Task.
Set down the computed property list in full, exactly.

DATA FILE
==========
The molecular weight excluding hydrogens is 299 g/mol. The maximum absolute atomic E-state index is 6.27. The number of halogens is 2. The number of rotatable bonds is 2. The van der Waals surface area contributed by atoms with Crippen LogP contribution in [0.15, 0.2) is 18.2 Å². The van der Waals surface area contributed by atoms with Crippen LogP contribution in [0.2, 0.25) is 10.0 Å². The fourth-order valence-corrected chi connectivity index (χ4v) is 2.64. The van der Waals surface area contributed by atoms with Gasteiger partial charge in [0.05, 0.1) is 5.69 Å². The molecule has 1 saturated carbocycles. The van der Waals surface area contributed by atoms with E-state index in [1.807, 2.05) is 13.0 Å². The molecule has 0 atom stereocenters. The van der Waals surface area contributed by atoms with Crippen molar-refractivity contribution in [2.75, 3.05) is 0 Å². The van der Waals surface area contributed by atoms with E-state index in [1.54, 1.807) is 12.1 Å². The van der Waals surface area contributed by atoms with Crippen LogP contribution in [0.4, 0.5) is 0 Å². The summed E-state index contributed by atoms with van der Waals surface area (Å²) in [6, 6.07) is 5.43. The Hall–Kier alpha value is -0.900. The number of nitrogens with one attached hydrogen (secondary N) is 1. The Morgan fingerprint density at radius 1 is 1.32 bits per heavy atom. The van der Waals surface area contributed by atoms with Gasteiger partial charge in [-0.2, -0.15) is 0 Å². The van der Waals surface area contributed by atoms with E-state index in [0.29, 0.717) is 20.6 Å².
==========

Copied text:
The molecular weight excluding hydrogens is 299 g/mol. The maximum absolute atomic E-state index is 6.27. The number of halogens is 2. The number of rotatable bonds is 2. The van der Waals surface area contributed by atoms with Crippen LogP contribution in [0.15, 0.2) is 18.2 Å². The van der Waals surface area contributed by atoms with Crippen LogP contribution in [0.2, 0.25) is 10.0 Å². The fourth-order valence-corrected chi connectivity index (χ4v) is 2.64. The van der Waals surface area contributed by atoms with Gasteiger partial charge in [0.05, 0.1) is 5.69 Å². The molecule has 1 saturated carbocycles. The van der Waals surface area contributed by atoms with E-state index in [1.807, 2.05) is 13.0 Å². The molecule has 0 atom stereocenters. The van der Waals surface area contributed by atoms with Crippen molar-refractivity contribution in [2.75, 3.05) is 0 Å². The van der Waals surface area contributed by atoms with E-state index in [1.54, 1.807) is 12.1 Å². The van der Waals surface area contributed by atoms with Crippen LogP contribution in [0.4, 0.5) is 0 Å². The summed E-state index contributed by atoms with van der Waals surface area (Å²) in [6, 6.07) is 5.43. The Hall–Kier alpha value is -0.900. The number of nitrogens with one attached hydrogen (secondary N) is 1. The Morgan fingerprint density at radius 1 is 1.32 bits per heavy atom. The van der Waals surface area contributed by atoms with Gasteiger partial charge in [-0.2, -0.15) is 0 Å². The van der Waals surface area contributed by atoms with E-state index in [0.29, 0.717) is 20.6 Å².